It's tough for humans to predict how well a book will sell until after it's published—it's something of a gamble. But now, a new algorithm can tell if a book will be a commercial success or not long before it hits the shelves—with a staggering 84 per cent accuracy.
A team of researchers from Stony Brook University, New York, have been developing a system called statistical stylometry to mathematically examine words and grammar in books. Turns out, it can predict way better than most humans if a novel will be a bestseller or not.
The team worked with a pretty sizable corpus—all the classic books held in the Project Gutenberg archive—and analysed all the texts, developing an algorithm that predicted success based on lexicon and structure. Then, they compared its predictions to historical data about the success of all the books. The algorithm's predictions of success matched the real-world data 84 percent of the time.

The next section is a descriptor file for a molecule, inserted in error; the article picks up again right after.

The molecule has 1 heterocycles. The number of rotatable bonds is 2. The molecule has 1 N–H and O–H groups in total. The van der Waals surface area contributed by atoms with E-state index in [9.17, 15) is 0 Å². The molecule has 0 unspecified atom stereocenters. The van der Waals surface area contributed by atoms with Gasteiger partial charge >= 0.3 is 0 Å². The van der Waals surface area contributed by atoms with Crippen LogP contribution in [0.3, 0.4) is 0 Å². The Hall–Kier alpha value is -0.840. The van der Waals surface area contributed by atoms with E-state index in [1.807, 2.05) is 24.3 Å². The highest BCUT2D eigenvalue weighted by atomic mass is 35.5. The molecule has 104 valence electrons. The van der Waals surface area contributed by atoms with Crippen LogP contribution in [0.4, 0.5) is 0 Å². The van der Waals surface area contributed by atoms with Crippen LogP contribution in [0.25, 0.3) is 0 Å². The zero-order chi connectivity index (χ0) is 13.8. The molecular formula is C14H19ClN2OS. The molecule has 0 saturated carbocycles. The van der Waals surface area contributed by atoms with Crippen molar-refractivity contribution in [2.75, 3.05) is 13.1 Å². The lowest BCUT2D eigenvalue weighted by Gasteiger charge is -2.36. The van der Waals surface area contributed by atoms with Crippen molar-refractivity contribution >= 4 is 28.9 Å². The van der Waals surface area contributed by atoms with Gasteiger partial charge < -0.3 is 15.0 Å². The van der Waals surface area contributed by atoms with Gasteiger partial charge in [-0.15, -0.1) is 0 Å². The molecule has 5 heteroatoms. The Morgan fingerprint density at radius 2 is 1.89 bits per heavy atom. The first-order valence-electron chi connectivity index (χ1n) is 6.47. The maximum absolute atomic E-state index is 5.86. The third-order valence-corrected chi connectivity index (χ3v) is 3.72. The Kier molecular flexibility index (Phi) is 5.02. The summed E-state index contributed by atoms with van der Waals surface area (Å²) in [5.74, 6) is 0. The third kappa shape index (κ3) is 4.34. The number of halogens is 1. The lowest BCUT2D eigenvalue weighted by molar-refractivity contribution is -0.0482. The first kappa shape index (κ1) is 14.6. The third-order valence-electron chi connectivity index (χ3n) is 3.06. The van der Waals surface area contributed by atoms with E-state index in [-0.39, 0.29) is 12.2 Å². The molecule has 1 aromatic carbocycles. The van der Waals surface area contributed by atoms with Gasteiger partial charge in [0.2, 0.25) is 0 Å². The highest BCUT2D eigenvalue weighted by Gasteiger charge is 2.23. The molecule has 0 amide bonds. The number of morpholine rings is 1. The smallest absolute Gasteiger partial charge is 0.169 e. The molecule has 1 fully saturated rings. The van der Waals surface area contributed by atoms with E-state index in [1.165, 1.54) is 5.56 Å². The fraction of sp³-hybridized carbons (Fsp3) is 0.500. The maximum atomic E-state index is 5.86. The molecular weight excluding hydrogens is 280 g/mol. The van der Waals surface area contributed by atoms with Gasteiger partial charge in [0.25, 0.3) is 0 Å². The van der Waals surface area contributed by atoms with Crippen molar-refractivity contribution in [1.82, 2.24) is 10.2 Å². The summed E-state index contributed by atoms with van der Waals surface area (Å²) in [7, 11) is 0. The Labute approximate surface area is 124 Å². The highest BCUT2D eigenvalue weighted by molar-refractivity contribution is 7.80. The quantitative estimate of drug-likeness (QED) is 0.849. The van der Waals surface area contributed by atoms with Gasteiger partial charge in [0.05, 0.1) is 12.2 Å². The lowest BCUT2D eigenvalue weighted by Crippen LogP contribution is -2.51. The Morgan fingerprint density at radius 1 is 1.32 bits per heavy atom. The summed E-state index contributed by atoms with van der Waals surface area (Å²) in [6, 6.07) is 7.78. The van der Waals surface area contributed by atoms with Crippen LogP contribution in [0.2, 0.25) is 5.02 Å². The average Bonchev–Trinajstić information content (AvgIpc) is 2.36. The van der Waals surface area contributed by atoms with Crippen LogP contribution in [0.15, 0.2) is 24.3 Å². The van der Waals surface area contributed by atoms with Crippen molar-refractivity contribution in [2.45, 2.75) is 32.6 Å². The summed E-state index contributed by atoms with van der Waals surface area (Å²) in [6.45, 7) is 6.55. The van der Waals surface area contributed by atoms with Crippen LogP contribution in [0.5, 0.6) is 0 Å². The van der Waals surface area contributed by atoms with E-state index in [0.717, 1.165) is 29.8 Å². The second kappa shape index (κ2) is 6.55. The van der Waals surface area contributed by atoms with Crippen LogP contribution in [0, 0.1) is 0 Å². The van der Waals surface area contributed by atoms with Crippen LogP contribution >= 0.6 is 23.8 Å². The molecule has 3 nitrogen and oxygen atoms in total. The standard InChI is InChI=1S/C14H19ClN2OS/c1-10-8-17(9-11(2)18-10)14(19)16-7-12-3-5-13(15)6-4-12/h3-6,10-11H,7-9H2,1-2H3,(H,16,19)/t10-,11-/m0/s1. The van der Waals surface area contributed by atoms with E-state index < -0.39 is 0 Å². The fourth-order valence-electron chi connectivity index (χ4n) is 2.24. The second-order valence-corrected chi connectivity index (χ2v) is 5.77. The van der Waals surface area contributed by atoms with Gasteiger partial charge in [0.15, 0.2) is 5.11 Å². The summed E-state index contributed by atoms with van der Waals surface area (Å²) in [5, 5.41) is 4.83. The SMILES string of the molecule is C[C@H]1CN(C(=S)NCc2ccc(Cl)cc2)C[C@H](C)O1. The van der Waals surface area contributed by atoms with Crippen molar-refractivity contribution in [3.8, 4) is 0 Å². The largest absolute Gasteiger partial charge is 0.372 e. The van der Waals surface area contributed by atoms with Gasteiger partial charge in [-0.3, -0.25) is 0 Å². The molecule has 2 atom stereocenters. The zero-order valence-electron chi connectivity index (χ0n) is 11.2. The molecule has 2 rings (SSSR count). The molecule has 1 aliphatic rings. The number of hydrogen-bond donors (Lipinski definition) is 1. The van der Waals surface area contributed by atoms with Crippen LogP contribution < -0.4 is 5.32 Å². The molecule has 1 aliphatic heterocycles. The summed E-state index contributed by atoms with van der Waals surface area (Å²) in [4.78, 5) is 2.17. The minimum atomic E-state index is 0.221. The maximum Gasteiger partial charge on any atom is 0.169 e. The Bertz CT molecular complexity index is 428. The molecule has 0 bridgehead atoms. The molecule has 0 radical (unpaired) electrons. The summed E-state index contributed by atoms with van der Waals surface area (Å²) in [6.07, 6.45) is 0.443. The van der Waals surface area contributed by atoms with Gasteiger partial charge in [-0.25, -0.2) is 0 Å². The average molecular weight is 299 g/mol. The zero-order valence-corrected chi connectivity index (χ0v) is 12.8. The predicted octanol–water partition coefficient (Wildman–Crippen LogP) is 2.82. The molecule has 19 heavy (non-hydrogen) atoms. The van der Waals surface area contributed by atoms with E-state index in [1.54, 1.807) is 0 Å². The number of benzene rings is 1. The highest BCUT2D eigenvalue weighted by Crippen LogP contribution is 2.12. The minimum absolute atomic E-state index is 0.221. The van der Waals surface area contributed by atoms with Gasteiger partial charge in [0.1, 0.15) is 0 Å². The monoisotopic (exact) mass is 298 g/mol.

So, what makes a best-seller? There are a few key findings, according to the researchers:
-- Successful books make heavy use of conjunctions—like "and" and "but"—as well as large numbers of nouns and adjectives.
-- Unsuccessful works include more verbs and adverbs, explicitly describing actions and emotions—like "wanted," "took" or "promised."
-- Verbs in successful books more commonly describe thought processes—like"recognised" or "remembered."
Amusingly, the researchers scoured Amazon for low-ranking books to test their algorithm on poorly written and unsuccessful books, and their findings were borne out there, too. The research is published by the Association of Computational Linguistics.
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